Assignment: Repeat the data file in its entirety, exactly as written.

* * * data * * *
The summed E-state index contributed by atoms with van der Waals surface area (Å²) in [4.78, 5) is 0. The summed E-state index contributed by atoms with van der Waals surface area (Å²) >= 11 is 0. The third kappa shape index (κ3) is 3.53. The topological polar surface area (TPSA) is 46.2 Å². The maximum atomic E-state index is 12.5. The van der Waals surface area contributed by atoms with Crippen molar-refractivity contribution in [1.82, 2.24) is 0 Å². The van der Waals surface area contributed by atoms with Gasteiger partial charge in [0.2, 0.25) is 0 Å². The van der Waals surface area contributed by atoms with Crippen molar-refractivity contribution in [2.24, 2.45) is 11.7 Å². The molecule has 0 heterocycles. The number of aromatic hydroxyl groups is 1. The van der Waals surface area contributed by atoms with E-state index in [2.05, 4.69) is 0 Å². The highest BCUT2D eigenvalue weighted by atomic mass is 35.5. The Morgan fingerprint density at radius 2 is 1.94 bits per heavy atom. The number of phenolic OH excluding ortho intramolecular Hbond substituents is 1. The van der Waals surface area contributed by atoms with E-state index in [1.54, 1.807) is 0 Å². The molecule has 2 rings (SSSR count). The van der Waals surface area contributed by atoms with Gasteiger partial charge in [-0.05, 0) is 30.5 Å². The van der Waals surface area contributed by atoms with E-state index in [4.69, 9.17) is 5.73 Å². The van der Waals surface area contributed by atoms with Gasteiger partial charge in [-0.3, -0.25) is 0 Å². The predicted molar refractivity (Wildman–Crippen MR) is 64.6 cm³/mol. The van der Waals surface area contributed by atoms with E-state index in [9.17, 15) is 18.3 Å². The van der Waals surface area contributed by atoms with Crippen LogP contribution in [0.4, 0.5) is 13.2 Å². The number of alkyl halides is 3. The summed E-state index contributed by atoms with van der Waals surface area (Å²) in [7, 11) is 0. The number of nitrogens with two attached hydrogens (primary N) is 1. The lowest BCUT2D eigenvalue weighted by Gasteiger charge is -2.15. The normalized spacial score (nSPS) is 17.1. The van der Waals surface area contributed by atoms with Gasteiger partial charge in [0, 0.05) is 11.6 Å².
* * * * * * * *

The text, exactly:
The summed E-state index contributed by atoms with van der Waals surface area (Å²) in [4.78, 5) is 0. The summed E-state index contributed by atoms with van der Waals surface area (Å²) >= 11 is 0. The third kappa shape index (κ3) is 3.53. The topological polar surface area (TPSA) is 46.2 Å². The maximum atomic E-state index is 12.5. The van der Waals surface area contributed by atoms with Crippen molar-refractivity contribution in [1.82, 2.24) is 0 Å². The van der Waals surface area contributed by atoms with Gasteiger partial charge in [0.2, 0.25) is 0 Å². The van der Waals surface area contributed by atoms with Crippen molar-refractivity contribution in [2.24, 2.45) is 11.7 Å². The molecule has 0 heterocycles. The number of aromatic hydroxyl groups is 1. The van der Waals surface area contributed by atoms with E-state index in [2.05, 4.69) is 0 Å². The highest BCUT2D eigenvalue weighted by atomic mass is 35.5. The Morgan fingerprint density at radius 2 is 1.94 bits per heavy atom. The number of phenolic OH excluding ortho intramolecular Hbond substituents is 1. The van der Waals surface area contributed by atoms with E-state index in [1.54, 1.807) is 0 Å². The molecule has 2 rings (SSSR count). The van der Waals surface area contributed by atoms with Gasteiger partial charge in [-0.05, 0) is 30.5 Å². The van der Waals surface area contributed by atoms with E-state index in [4.69, 9.17) is 5.73 Å². The van der Waals surface area contributed by atoms with Gasteiger partial charge in [-0.3, -0.25) is 0 Å². The predicted molar refractivity (Wildman–Crippen MR) is 64.6 cm³/mol. The van der Waals surface area contributed by atoms with E-state index in [9.17, 15) is 18.3 Å². The van der Waals surface area contributed by atoms with Crippen LogP contribution in [0.4, 0.5) is 13.2 Å². The number of alkyl halides is 3. The summed E-state index contributed by atoms with van der Waals surface area (Å²) in [7, 11) is 0. The number of nitrogens with two attached hydrogens (primary N) is 1. The lowest BCUT2D eigenvalue weighted by Gasteiger charge is -2.15. The normalized spacial score (nSPS) is 17.1. The van der Waals surface area contributed by atoms with Gasteiger partial charge in [0, 0.05) is 11.6 Å².